The Special Economic Measures Act (SEMA) allows Canada to impose sanctions in four situations: when a grave breach of international peace and security has occurred and has resulted in, or is likely to result in, a serious international crisis; when an international organization calls on members to impose sanctions; circumstances of gross and systematic human rights violations; or when acts of significant corruption have been committed. There are a broad range of prohibitions that can be imposed, including a dealings ban on individuals or entities, and restrictions on trade or financial transactions. Listed individuals are also rendered inadmissible to Canada under the Immigration and Refugee Protection Act (IRPA).

Israeli extremist settler violence against Palestinians and their property in the oPt remains a source of tension and conflict. The severity of violent crimes has risen over the past few years. This violence includes the use of arms, killings, physical and verbal assaults, trespassing, damages of private property, theft, destruction of farming lands (including olive groves), vandalism, and other various forms of harassment by Israeli extremist settlers, which has resulted in the forced displacement of Palestinians. The Fourth Geneva Convention applies to the occupied territories and establishes Israel’s obligations as an occupying power with respect to the humane treatment of the inhabitants of the occupied territories. As referred to in United Nations Security Council resolutions 446 and 465, and consistent with Canada’s longstanding policy, all Israeli settlements in the occupied territories are in violation of the Fourth Geneva Convention.

The issue of settler violence predates the October 7, 2023, attacks by Hamas on the State of Israel. However, a sharp increase in violent actions (over 400 incidents) occurred between October 2023 and January 2024.footnote 2 During that period, the United Nations reported at least 494 attacks against Palestinians by Israeli extremist settlers. Violence by extremist settlers threatens the viability of a two-state solution and poses a major risk to regional peace and security, as it could trigger broader escalations of violence in the oPt and the State of Israel, but also beyond in neighbouring countries and the region writ large.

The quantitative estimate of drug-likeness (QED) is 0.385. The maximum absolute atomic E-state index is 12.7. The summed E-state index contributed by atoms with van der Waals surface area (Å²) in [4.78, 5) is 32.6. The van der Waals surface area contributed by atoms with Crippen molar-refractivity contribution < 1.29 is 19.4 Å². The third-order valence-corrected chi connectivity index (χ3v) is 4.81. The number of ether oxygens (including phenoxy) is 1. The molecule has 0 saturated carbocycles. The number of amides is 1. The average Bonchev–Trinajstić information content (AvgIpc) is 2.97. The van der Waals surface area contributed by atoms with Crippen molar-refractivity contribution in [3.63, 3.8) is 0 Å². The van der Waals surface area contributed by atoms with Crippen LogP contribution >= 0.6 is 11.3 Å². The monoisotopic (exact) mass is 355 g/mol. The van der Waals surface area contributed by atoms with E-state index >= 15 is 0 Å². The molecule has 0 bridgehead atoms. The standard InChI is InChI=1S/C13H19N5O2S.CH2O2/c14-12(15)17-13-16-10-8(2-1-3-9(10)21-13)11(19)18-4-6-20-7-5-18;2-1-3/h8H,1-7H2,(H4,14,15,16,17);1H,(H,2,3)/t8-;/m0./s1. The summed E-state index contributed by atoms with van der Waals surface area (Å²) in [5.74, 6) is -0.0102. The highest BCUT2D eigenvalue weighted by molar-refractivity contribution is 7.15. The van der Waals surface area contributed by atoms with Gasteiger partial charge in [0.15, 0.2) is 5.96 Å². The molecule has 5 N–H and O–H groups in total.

Canada has been outspoken on the issue of extremist settler violence. Canadian engagement is conducted via public channels, in bilateral discussions with Israel at the senior official, political and leader levels, and through the support of humanitarian and other initiatives on the ground.

This is the first time that the SEMA has been used to apply restrictive measures in response to violence by Israeli extremist settlers. Listing persons for their connection to the grave breach of international peace and security under these new Regulations is a clear pronouncement on Canada’s position on violent extremism and illegal settlements in the oPt, as well as on Canada’s commitment to a two-state solution as the only viable solution to the conflict.


These sanctions intend to


The Regulations establish a new sanctions regime related to violence by Israeli extremist settlers in the oPt and designate four individuals who are subject to a dealings ban. There are reasonable grounds to believe that these individuals have engaged in activities that undermine the peace and security of the State of Israel and the oPt by directly or indirectly facilitating, supporting, providing funding for or contributing to the use — or the threatened or attempted use — of violence by Israeli extremist settlers against Palestinian civilians or their property in the oPt.

Any person in Canada or Canadian outside Canada is thereby prohibited from dealing in the property of, entering into transactions with, providing services to, transferring property to, or otherwise making goods available to listed persons. These measures will also render listed individuals inadmissible to Canada under the IRPA.